Car Museums Are Closing at an Unprecedented Rate
Due to dwindling funds and decreasing public interest, more and more automotive museums are closing their doors for good
For decades, museums have not only served as educational institutions, but cultural ones as well. Institutes and other establishments serve as a place to learn more about a topic or to interact with others who are interested in that topic.
As automobiles have also been a staple of American life since their introduction, it should come as no surprise that many of the museums across the country are automotive in nature. Unfortunately, that might not be the case for much longer, as the number of car museums closing their doors is increasing at an alarming rate.
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During the past two years, some of the most recognized car museums in the country have ceased operation. In 2016, both the Walter P. Chrysler Museum and the Riverside International Automotive Museum closed, while the Hosteler’s Hudson Auto Museum in Shipshewana, Indiana, closed late last year.
Reports suggest that even more automobile museums could close their doors by the end of 2018. Kurt Ernst, editor for the news site Hemmings Daily, predicts that 2018 might be a record year for car museum closings.
“If you have a favorite museum, 2018 will be a good year to pay it a visit, or better yet, make a cash donation,” Ernst suggests.
During the past decade, overall museum attendance has been on something of a decline. Part of the reason for this the access to information that the internet provides.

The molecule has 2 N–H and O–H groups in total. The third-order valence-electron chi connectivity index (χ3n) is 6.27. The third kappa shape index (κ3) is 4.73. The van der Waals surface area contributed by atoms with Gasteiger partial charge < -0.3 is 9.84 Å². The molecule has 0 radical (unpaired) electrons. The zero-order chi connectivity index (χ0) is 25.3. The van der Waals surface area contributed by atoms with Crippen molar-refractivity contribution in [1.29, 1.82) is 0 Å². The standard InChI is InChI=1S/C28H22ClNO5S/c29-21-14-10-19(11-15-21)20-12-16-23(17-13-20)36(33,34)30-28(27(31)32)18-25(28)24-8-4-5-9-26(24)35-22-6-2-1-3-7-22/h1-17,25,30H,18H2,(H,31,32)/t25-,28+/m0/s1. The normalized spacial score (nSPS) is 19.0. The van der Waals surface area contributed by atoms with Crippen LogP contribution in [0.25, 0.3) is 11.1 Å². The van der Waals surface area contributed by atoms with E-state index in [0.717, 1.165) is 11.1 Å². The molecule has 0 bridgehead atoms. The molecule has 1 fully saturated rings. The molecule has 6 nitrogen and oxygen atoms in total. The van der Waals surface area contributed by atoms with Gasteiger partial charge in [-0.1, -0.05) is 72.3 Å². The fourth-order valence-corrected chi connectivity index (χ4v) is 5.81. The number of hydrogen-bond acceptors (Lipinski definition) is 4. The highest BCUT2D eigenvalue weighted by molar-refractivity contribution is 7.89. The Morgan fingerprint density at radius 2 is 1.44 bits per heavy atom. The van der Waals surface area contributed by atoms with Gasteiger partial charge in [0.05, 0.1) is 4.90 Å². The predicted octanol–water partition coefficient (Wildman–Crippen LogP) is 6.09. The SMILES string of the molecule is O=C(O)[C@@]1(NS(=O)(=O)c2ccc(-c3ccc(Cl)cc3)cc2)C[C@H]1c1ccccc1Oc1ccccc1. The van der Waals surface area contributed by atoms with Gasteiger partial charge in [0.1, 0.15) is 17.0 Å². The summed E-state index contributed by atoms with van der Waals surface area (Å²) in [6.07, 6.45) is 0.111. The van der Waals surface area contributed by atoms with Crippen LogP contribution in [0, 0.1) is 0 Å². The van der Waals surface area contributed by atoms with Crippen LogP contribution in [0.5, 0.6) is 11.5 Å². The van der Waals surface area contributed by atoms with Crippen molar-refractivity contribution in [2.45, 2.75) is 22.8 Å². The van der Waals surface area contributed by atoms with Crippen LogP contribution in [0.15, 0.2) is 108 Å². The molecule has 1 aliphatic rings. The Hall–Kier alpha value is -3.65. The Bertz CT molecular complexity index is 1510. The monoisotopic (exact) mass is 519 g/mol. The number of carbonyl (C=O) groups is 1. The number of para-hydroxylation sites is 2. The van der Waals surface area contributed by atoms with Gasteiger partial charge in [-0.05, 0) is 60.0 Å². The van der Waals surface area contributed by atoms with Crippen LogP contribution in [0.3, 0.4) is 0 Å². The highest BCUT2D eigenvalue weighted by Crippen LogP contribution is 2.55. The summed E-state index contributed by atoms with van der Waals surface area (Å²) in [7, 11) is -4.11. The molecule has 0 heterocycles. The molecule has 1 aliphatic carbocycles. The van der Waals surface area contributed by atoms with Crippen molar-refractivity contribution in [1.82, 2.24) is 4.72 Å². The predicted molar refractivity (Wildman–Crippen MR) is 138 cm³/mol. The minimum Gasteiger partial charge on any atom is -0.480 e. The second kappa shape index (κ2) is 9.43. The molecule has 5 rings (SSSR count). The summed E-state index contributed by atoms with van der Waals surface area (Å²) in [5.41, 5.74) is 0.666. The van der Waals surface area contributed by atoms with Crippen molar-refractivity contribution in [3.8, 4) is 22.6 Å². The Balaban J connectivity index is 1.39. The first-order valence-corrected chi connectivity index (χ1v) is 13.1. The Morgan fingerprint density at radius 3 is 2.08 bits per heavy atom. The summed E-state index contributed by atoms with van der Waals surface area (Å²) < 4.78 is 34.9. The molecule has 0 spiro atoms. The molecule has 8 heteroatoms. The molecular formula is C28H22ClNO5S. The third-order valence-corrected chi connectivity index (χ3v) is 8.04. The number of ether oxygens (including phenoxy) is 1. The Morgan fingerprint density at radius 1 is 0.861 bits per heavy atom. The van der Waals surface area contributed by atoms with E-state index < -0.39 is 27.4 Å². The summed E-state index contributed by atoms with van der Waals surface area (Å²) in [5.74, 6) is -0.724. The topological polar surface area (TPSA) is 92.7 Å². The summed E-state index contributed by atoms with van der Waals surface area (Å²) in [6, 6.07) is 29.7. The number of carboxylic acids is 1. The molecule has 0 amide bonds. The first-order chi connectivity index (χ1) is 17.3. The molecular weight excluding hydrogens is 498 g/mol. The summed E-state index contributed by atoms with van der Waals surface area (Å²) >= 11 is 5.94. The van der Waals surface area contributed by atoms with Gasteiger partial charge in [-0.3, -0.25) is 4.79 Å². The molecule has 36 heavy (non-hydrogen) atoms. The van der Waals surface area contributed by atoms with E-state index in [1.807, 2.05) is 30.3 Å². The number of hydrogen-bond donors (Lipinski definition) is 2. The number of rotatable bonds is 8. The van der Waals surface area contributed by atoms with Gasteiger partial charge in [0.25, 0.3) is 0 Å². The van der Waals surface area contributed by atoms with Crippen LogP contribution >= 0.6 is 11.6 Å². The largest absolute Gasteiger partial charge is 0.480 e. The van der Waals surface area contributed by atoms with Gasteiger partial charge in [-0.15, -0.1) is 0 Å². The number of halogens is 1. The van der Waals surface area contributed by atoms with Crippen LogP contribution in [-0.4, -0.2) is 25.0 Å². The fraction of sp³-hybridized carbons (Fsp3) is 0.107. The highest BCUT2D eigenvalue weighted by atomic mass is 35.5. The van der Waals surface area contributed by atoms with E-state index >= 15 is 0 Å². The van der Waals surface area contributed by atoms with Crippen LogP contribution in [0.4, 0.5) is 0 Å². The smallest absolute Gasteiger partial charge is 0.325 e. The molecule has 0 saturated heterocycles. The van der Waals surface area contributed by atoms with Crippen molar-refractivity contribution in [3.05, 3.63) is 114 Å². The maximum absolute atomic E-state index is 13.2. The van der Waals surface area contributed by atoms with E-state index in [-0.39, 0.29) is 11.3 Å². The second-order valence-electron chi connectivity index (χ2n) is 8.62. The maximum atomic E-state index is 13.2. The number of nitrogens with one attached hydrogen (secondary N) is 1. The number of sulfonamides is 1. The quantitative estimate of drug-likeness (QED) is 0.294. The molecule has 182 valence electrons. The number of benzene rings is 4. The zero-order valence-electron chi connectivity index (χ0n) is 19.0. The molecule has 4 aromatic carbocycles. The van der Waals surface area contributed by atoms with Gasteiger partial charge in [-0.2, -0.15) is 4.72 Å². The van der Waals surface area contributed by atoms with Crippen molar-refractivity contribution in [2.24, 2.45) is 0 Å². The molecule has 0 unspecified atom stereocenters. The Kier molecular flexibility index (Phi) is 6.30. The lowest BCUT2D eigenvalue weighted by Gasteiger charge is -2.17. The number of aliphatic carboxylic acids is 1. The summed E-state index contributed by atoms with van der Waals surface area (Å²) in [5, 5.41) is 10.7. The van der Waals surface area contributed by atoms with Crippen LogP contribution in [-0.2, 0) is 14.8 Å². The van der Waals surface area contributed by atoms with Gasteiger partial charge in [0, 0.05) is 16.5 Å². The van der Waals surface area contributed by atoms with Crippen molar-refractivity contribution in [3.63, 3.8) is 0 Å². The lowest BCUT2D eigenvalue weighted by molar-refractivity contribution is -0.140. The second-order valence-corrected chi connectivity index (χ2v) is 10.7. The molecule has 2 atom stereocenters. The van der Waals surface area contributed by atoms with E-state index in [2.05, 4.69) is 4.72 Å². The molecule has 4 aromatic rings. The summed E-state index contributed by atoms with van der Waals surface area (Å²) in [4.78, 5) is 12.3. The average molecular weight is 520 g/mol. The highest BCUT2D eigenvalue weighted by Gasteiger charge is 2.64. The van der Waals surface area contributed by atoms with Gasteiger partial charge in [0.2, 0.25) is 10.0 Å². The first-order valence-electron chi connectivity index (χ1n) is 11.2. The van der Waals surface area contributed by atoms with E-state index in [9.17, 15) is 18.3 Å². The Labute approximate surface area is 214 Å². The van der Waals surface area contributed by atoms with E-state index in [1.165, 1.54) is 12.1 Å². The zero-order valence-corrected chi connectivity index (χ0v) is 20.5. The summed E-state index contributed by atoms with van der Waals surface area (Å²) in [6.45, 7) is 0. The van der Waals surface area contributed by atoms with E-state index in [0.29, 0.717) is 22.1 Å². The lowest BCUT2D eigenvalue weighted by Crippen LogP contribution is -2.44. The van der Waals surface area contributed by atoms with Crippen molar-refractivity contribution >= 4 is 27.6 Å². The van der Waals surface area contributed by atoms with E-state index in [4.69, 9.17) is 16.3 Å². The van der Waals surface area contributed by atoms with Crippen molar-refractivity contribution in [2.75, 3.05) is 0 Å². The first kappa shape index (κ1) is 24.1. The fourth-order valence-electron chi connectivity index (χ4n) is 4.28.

“Rather than traveling cross-country to see a car, if you want information on that car, it’s instantly available,” Ernst adds. “You can find out more information on the internet about a particular Hudson, for example, than you’d even be able to learn inside of a museum.”
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Automotive museums are also affected by a declining interest in car culture. While there are still plenty of young people with an interest in automobiles, that number is down from previous generations.
Museums often have difficulty turning a profit, and automotive museums are no exception. Many rely on wealthy owners or grants to survive, and if benefactors grow tired of sponsoring museums, those institutions are put at risk.
Still, many car museums have found ways to thrive as attendance dwindles at similar institutions. The Petersen Automotive Museum in L.A. recently reopened in 2015 following a $125 million refurbishment.
As a part of this renovation, The Petersen added new exhibits and technologies to its collection, like an exhibit dedicated to Pixar’s Cars movies and Xbox racing simulators. This investment in new technology has resulted in new visitors stopping into these museums.
While this strategy can certainly pay off for larger museums, smaller collections will find it difficult to add these state-of-the-art exhibits. As such, they are the museums most at risk.
Fortunately, the vast majority of the cars from defunct automobile museums are not scrapped. Rather, they are auctioned off to car collections.
Perhaps the enthusiasts who acquire these vehicles may open up a car museum of their own. However, with the rapid decline of such institutions, this outcome seems unlikely.
News Source: The New York Times
Zachary Berry currently resides in the Dayton, Ohio area. However, he enjoys traveling from place to place, as he was born in Oklahoma City and has also lived in Albuquerque and Orlando (such is the life of a military brat). Zachary graduated from Ohio University with a major in Strategic Communication, which is fancy talk for advertising and public relations. Beginning his career at The News Wheel as a lowly intern, he was able to climb his way to the top, eventually claiming his place within the last cubicle on the left. Other jobs that Zachary has held include driving around a safari truck at Disney’s Animal Kingdom. When he’s not putting his nose to the grindstone, Zachary enjoys watching and critiquing movies and television. See more articles by Zachary.